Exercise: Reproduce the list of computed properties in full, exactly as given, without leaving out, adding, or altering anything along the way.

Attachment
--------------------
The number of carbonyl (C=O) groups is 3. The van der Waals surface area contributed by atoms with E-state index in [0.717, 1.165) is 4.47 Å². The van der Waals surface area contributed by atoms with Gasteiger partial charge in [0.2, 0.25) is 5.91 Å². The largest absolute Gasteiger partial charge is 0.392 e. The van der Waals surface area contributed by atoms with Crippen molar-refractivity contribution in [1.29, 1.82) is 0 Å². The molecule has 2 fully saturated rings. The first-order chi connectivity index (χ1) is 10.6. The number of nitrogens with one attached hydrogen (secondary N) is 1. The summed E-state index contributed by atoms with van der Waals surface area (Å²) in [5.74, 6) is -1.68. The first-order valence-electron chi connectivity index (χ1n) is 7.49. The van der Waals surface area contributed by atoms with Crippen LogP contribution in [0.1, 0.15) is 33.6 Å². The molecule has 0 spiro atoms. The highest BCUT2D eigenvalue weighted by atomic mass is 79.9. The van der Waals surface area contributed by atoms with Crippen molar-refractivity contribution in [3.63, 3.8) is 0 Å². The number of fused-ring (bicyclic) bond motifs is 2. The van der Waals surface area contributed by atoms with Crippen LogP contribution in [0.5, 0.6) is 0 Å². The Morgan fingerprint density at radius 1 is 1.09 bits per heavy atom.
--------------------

The number of carbonyl (C=O) groups is 3. The van der Waals surface area contributed by atoms with E-state index in [0.717, 1.165) is 4.47 Å². The van der Waals surface area contributed by atoms with Gasteiger partial charge in [0.2, 0.25) is 5.91 Å². The largest absolute Gasteiger partial charge is 0.392 e. The van der Waals surface area contributed by atoms with Crippen molar-refractivity contribution in [1.29, 1.82) is 0 Å². The molecule has 2 fully saturated rings. The first-order chi connectivity index (χ1) is 10.6. The number of nitrogens with one attached hydrogen (secondary N) is 1. The summed E-state index contributed by atoms with van der Waals surface area (Å²) in [5.74, 6) is -1.68. The first-order valence-electron chi connectivity index (χ1n) is 7.49. The van der Waals surface area contributed by atoms with Crippen LogP contribution in [0.1, 0.15) is 33.6 Å². The molecule has 0 spiro atoms. The highest BCUT2D eigenvalue weighted by atomic mass is 79.9. The van der Waals surface area contributed by atoms with Crippen molar-refractivity contribution in [3.63, 3.8) is 0 Å². The number of fused-ring (bicyclic) bond motifs is 2. The van der Waals surface area contributed by atoms with Crippen LogP contribution in [0.5, 0.6) is 0 Å². The Morgan fingerprint density at radius 1 is 1.09 bits per heavy atom.